Israel's Eilat Port sees 85% drop in activity amid Red Sea Houthi attacks

Israel's Eilat Port sees 85% drop in activity amid Red Sea Houthi attacks
As ships are rerouted from the Red Sea, Eilat port's chief says business at the docks has decreased by 85% since Houthi attacks began
3 min read
22 December, 2023
Eilat is a southern Israeli port and resort town on the Red Sea, near Jordan [Getty]

Israel's Eilat Port has seen an 85 percent drop in activity since the Houthi rebels in Yemen stepped up attacks on shipping in the Red Sea, the port's chief executive said on Thursday.

The Houthis are playing an escalating role in the conflict in the Middle East, also firing drones and missiles at Israel in a campaign they say aims to support Palestinians in the Gaza war.

Eilat, which primarily handles car imports and potash exports coming from the Dead Sea, pales in size compared to Israel's Mediterranean ports in Haifa and Ashdod which handle most of the country's trade.

But Eilat, which sits adjacent to Jordan's only coastal access point at Aqaba, offers Israel a gateway to the East without the need to navigate the Suez Canal.

It was one of the first ports to be affected as shipping firms rerouted vessels to avoid the Red Sea after the Houthis disrupted a key trade route through the Bab al-Mandab Strait.

Without this passage "you close the main shipping artery to Eilat Port. And therefore we lost 85% of total activity", CEO Gideon Golber told news agency Reuters.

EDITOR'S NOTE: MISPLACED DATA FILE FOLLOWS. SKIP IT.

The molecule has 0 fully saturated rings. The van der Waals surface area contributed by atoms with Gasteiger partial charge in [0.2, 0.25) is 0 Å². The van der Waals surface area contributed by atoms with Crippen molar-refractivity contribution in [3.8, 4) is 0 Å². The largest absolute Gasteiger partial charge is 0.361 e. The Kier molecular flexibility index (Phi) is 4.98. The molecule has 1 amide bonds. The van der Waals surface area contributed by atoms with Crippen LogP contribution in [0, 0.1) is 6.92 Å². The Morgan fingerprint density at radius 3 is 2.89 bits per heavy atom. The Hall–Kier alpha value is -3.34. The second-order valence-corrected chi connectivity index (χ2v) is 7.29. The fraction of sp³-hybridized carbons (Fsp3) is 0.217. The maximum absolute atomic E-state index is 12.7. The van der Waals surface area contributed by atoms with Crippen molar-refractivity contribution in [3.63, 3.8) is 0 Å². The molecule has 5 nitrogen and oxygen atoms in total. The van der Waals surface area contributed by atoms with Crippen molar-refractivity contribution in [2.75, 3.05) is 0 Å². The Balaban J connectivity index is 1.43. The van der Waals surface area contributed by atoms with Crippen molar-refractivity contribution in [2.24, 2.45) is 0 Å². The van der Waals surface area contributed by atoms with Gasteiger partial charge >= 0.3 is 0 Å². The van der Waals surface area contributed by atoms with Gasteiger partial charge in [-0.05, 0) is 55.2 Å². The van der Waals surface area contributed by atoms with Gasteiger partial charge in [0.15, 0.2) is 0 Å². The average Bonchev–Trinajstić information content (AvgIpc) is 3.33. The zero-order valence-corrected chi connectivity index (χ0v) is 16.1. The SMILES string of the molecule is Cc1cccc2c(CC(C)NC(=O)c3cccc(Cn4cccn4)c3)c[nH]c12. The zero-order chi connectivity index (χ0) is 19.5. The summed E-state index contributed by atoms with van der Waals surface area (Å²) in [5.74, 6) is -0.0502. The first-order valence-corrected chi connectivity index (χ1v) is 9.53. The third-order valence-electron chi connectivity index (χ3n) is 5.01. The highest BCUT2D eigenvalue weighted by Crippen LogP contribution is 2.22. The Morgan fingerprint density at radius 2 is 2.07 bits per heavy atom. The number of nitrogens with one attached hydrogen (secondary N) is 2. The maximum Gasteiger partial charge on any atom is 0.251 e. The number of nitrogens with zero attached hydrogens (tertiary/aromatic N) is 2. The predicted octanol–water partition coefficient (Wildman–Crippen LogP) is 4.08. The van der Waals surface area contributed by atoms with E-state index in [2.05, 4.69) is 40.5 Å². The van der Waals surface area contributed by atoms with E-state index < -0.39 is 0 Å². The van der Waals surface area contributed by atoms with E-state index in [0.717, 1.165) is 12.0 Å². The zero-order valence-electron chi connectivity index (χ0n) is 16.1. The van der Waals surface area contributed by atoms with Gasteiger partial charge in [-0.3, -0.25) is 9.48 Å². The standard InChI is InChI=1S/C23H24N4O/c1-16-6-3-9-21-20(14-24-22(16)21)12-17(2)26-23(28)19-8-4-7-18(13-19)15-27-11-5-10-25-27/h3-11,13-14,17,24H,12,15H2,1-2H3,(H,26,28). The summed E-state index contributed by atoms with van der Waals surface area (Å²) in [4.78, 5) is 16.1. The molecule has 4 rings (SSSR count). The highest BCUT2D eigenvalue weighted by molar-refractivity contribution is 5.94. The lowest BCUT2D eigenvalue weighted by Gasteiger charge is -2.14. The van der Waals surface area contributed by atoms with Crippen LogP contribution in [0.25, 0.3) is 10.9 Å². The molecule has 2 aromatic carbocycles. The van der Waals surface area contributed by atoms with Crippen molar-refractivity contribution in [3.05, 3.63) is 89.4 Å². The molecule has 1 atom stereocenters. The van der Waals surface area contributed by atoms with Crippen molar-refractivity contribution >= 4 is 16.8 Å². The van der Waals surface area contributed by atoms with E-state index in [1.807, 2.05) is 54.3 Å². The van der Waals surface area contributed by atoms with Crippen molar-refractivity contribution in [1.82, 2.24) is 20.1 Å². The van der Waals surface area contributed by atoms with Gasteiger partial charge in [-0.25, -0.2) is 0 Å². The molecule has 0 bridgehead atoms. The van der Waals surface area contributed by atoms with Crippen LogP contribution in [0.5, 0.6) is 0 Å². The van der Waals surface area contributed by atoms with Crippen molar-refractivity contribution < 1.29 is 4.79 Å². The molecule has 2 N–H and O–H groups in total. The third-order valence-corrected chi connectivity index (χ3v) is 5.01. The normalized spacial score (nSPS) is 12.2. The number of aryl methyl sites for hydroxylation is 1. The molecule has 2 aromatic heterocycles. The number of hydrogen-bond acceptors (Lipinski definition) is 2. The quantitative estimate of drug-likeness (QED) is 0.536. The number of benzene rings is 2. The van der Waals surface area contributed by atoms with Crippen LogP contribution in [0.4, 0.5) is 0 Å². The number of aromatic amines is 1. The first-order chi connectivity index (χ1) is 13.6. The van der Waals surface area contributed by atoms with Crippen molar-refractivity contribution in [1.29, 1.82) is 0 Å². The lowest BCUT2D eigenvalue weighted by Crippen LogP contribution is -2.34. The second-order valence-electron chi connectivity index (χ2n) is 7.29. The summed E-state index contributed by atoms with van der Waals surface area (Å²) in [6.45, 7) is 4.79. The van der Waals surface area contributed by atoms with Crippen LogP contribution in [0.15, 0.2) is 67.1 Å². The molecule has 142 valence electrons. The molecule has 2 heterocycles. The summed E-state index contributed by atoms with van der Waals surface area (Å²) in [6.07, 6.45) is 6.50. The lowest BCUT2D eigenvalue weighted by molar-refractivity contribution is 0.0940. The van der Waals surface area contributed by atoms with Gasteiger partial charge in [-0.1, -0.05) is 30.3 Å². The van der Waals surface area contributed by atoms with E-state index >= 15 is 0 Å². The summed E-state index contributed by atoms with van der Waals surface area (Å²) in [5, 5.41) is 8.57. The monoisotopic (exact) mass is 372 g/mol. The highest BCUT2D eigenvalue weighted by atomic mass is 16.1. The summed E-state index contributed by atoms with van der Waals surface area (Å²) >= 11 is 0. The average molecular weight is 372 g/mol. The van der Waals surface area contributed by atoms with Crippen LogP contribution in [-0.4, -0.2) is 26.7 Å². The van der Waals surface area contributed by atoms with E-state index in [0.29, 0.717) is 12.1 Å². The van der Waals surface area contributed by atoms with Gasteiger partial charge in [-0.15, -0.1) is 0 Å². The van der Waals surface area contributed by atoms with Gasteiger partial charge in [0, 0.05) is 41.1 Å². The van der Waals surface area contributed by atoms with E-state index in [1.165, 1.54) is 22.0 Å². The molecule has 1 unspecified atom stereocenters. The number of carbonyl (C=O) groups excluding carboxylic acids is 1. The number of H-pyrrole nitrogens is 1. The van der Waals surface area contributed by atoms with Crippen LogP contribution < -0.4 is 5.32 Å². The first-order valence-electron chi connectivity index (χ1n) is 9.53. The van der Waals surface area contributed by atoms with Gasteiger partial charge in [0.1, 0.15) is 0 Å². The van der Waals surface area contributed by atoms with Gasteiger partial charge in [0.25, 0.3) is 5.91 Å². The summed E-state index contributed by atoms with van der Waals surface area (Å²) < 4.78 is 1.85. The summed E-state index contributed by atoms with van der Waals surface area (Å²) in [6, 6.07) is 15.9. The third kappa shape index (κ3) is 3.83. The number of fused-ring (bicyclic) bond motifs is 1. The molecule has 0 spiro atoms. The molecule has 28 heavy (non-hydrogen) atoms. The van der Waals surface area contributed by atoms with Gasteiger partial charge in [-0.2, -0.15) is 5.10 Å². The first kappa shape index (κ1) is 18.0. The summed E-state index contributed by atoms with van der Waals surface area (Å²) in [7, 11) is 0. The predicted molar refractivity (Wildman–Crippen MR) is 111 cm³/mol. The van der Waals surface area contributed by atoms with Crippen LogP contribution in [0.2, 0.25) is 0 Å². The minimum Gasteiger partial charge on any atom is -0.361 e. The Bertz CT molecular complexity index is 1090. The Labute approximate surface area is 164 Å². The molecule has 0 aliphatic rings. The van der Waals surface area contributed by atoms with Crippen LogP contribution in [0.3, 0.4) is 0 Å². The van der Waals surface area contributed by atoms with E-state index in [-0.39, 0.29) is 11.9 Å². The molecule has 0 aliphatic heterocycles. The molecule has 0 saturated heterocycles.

The United States has since announced a multi-national security initiative to protect the crucial shipping lane.

"We still have a small number of ships for exporting potash, but I believe that with a destination in the Far East they will no longer travel in that direction. So that will also go down," Golber said.

"Unfortunately, if it continues we will reach a situation of zero ships in Eilat Port."

The alternative route takes shipping around the southern tip of Africa, extending voyages to the Mediterranean by two to three weeks which will add extra costs down the line, Israeli officials say.

Golber said the port would discuss with all relevant parties how to maintain operational continuity at Eilat, although it would require income. Still, he was confident they would find a way to do so.

"If God forbid, the coalition countries and Israel lag in finding a solution for the Houthis, unfortunately we will likely have to furlough workers," he said, adding that a small number would be required to service any ships that do arrive.

The Houthis say they have targeted ships connected to Israel in solidarity with Palestine and also fired rockets in the direction of Israel.

It has been engaged in a war with the internationally-recognised Yemeni government since the rebels captured Sanaa in 2014, leading to a Saudi-led intervention in 2015.

There has been a ceasefire in Yemen recently, with Saudi Arabia reportedly keen to end its campaign in the country.